"Mustain really wanted to come and compete and show that he's a big-time quarterback who can help the team in any way," Helton said. "We were very proud of the way Mitch responded during the spring."

While few expected Mustain to beat out Barkley, who emerged as a clear No. 1 when spring practices ended, he impressed the coaching staff, Helton said.

"I thought he really put in the extra effort and the extra time of really understanding the system," he said. "We're extremely pleased with him."

The good news is that Mustain's game experience likely means he won't be too wide-eyed if he's needed to step in for an injured Barkley. The bad news is that he's the last line of defense -- or offense. This spring, after Aaron Corp opted to transfer to Richmond, he and Barkley were the only two scholarship QBs on the roster, though James Boyd was moved from defensive end to fortify depth. In the fall, touted freshman Jesse Scroggins arrives, but turning to a true freshman quarterback is rarely a good thing in the Pac-10.

If Barkley is lights out and doesn't get hurt, it seems unlikely that Mustain will see much playing time. His future hope, of course, is to copy the path of Matt Cassel, Matt Leinart's backup at USC, who signed a six-year, $63 million contract in July 2009 with the Kansas City Chiefs.

But Helton isn't writing off Mustain.

"I think he is going to be a guy who definitely helps us in his last year," he said.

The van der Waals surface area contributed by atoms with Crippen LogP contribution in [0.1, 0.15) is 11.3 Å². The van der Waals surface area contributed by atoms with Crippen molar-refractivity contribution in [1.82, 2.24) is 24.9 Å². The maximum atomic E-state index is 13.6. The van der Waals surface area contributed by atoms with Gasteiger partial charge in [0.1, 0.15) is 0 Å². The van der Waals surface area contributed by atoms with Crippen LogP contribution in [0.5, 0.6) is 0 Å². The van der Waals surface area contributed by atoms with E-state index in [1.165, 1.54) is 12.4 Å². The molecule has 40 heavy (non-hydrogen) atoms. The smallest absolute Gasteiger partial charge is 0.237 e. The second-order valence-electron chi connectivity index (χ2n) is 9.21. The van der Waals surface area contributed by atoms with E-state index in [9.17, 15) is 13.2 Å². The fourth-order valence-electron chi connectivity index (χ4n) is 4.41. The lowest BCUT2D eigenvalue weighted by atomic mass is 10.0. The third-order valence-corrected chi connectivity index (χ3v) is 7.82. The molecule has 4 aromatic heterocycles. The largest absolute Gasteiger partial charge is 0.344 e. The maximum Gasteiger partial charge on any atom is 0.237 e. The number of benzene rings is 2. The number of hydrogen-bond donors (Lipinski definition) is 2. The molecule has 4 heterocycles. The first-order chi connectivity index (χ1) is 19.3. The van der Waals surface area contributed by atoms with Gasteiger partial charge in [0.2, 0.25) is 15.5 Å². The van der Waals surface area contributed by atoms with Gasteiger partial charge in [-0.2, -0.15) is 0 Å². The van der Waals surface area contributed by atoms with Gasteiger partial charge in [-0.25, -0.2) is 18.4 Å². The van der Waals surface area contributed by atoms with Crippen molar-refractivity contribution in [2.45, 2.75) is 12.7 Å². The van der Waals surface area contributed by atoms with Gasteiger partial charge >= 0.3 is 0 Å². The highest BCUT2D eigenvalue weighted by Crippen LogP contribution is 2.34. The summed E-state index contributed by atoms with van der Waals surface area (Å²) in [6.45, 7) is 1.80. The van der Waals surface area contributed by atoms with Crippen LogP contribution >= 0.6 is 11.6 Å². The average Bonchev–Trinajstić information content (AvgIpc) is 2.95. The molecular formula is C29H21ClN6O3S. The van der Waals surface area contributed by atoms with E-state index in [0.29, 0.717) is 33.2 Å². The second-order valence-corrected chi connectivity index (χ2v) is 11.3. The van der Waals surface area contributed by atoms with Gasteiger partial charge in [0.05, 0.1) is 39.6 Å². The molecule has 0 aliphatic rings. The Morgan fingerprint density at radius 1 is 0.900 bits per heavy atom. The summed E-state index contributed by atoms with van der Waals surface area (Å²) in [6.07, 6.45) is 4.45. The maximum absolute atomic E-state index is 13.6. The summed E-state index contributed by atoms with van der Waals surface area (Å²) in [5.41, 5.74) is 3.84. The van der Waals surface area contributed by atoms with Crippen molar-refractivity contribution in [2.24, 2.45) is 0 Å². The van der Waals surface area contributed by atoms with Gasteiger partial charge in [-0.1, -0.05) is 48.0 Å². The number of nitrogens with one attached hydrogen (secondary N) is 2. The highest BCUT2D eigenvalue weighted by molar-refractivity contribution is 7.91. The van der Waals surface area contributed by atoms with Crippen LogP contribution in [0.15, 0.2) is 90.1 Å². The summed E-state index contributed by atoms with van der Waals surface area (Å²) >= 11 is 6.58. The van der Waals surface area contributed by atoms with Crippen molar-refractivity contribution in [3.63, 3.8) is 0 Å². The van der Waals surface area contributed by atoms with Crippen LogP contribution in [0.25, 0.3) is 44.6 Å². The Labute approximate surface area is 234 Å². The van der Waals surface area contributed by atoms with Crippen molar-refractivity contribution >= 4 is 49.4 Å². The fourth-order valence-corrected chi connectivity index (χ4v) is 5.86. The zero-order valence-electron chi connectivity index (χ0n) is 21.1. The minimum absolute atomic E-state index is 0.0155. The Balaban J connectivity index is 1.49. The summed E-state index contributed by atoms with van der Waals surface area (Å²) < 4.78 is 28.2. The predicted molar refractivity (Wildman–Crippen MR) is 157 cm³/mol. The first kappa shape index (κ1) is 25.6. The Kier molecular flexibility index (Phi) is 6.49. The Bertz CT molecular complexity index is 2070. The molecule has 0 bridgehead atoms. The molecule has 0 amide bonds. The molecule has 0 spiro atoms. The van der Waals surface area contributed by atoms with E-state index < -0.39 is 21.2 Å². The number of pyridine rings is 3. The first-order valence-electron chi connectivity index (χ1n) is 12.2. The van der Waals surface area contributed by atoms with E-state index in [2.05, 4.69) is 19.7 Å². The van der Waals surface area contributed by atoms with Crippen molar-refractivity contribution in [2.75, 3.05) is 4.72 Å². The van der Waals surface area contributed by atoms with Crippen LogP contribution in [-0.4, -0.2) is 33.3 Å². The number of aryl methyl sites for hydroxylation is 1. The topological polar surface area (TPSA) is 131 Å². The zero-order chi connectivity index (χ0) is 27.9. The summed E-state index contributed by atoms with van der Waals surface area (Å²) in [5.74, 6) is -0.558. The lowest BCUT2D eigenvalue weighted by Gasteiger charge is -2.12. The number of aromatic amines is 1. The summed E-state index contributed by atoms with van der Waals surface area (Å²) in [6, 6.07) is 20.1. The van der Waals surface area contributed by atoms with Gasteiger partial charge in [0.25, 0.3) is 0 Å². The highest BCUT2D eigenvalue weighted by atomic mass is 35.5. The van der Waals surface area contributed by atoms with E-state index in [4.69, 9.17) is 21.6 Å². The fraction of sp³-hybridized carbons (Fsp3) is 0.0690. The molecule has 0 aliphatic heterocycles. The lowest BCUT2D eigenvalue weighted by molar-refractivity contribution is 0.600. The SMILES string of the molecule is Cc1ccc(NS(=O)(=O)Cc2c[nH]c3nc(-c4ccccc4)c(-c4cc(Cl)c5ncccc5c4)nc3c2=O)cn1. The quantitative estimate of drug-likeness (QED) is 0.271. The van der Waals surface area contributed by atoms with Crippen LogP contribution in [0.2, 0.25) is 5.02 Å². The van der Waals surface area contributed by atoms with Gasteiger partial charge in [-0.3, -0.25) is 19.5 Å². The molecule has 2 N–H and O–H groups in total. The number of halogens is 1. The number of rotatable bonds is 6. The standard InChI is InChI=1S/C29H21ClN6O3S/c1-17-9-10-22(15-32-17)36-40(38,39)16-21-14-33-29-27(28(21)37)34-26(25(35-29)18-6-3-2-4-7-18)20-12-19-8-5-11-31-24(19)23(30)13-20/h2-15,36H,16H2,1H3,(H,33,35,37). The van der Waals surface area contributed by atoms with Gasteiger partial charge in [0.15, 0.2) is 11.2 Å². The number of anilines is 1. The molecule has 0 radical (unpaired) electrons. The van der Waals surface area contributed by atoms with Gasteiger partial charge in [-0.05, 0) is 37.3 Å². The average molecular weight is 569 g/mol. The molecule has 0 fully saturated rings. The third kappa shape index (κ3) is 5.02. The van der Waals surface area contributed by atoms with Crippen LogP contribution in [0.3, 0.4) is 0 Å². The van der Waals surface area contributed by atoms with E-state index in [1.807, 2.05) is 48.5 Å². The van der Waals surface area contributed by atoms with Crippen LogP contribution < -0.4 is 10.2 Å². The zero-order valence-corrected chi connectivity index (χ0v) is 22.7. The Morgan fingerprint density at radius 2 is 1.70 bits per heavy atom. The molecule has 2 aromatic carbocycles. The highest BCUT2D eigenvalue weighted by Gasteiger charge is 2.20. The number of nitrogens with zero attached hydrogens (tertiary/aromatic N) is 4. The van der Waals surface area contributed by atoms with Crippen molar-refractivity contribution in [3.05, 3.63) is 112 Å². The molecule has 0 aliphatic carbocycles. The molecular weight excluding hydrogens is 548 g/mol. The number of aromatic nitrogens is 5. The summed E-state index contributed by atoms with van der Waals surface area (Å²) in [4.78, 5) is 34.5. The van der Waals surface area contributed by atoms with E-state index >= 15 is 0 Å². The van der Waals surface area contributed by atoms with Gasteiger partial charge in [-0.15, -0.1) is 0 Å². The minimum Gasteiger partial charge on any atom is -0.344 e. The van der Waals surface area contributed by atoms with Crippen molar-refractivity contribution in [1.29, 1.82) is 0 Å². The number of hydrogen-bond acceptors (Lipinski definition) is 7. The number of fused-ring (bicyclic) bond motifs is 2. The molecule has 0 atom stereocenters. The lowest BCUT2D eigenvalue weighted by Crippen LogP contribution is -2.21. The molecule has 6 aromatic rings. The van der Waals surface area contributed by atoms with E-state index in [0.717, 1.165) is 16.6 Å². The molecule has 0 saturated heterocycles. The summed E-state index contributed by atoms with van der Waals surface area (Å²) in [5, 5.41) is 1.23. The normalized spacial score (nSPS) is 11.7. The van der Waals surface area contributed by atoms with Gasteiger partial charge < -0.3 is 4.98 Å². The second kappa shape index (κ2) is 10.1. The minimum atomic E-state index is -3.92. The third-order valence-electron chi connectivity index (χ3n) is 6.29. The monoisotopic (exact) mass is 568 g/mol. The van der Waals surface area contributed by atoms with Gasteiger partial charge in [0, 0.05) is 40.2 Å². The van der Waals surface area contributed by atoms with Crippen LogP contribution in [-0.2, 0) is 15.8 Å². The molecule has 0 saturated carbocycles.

Corp has no regrets about USC transfer

January, 11, 2010
Aaron Corp believed the quarterback job would be exempted from USC's much-ballyhooed "culture of competition" next fall, so the sophomore opted last week to transfer to FCS power Richmond so he could legitimately compete for a starting spot.

The way Corp -- and almost every other observer -- saw it, coach Pete Carroll wasn't going to promote Corp ahead of Matt Barkley even if Corp scored five touchdowns with every four passes.

"That was probably what drove me, ultimately, to look elsewhere," he said. "I'm glad I landed here."

Of course, the minute he landed on the opposite coast, massive change happened at USC. Carroll resigned to become the head coach of the Seattle Seahawks, which Corp admitted he never saw coming.

"Just like everyone else on the team, I was shocked," he said. "I had no idea. Hopefully he can make it work."

The next question is obvious, isn't it? A new USC head coach might have given Corp a clean slate and a new opportunity to prove himself. More than a few coaches would have seen Corp's athletic ability and outstanding speed as a great asset that could stress an opposing defense.

Any regrets?

"No, my decision was made. There were no regrets," he said.

Corp, who will be eligible to play this coming fall, said he likes Richmond's campus and academics, as well as its football program.

Still, didn't he expect to miss the three-ring circus that was USC football, with its media horde and huge, celebrity-studded crowds at open practices?